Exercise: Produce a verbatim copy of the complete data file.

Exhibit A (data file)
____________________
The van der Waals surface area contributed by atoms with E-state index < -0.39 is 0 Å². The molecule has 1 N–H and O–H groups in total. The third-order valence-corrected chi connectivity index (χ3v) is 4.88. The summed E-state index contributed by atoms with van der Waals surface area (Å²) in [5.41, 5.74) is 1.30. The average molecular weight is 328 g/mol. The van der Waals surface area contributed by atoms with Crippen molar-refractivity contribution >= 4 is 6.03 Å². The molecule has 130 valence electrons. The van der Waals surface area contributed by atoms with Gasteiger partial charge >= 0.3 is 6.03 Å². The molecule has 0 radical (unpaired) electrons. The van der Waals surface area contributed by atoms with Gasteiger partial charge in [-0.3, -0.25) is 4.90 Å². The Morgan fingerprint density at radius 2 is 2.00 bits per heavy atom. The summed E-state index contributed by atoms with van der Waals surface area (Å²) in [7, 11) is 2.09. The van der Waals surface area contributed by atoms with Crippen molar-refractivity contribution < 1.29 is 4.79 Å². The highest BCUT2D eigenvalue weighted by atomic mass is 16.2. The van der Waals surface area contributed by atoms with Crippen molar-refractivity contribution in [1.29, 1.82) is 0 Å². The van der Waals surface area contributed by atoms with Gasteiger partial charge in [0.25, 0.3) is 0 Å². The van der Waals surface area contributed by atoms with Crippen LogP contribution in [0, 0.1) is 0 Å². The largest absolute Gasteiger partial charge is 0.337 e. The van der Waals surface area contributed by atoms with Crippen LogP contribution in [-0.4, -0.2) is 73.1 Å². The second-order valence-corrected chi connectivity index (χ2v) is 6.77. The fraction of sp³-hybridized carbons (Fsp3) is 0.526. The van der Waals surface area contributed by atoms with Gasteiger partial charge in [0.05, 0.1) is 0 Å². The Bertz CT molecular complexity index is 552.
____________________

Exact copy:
The van der Waals surface area contributed by atoms with E-state index < -0.39 is 0 Å². The molecule has 1 N–H and O–H groups in total. The third-order valence-corrected chi connectivity index (χ3v) is 4.88. The summed E-state index contributed by atoms with van der Waals surface area (Å²) in [5.41, 5.74) is 1.30. The average molecular weight is 328 g/mol. The van der Waals surface area contributed by atoms with Crippen molar-refractivity contribution >= 4 is 6.03 Å². The molecule has 130 valence electrons. The van der Waals surface area contributed by atoms with Gasteiger partial charge >= 0.3 is 6.03 Å². The molecule has 0 radical (unpaired) electrons. The van der Waals surface area contributed by atoms with Gasteiger partial charge in [-0.3, -0.25) is 4.90 Å². The Morgan fingerprint density at radius 2 is 2.00 bits per heavy atom. The summed E-state index contributed by atoms with van der Waals surface area (Å²) in [7, 11) is 2.09. The van der Waals surface area contributed by atoms with Crippen molar-refractivity contribution < 1.29 is 4.79 Å². The highest BCUT2D eigenvalue weighted by atomic mass is 16.2. The van der Waals surface area contributed by atoms with Crippen molar-refractivity contribution in [1.29, 1.82) is 0 Å². The van der Waals surface area contributed by atoms with Gasteiger partial charge in [0.25, 0.3) is 0 Å². The van der Waals surface area contributed by atoms with Crippen LogP contribution in [0, 0.1) is 0 Å². The largest absolute Gasteiger partial charge is 0.337 e. The van der Waals surface area contributed by atoms with Crippen LogP contribution in [-0.4, -0.2) is 73.1 Å². The second-order valence-corrected chi connectivity index (χ2v) is 6.77. The fraction of sp³-hybridized carbons (Fsp3) is 0.526. The van der Waals surface area contributed by atoms with Gasteiger partial charge in [0.05, 0.1) is 0 Å². The Bertz CT molecular complexity index is 552.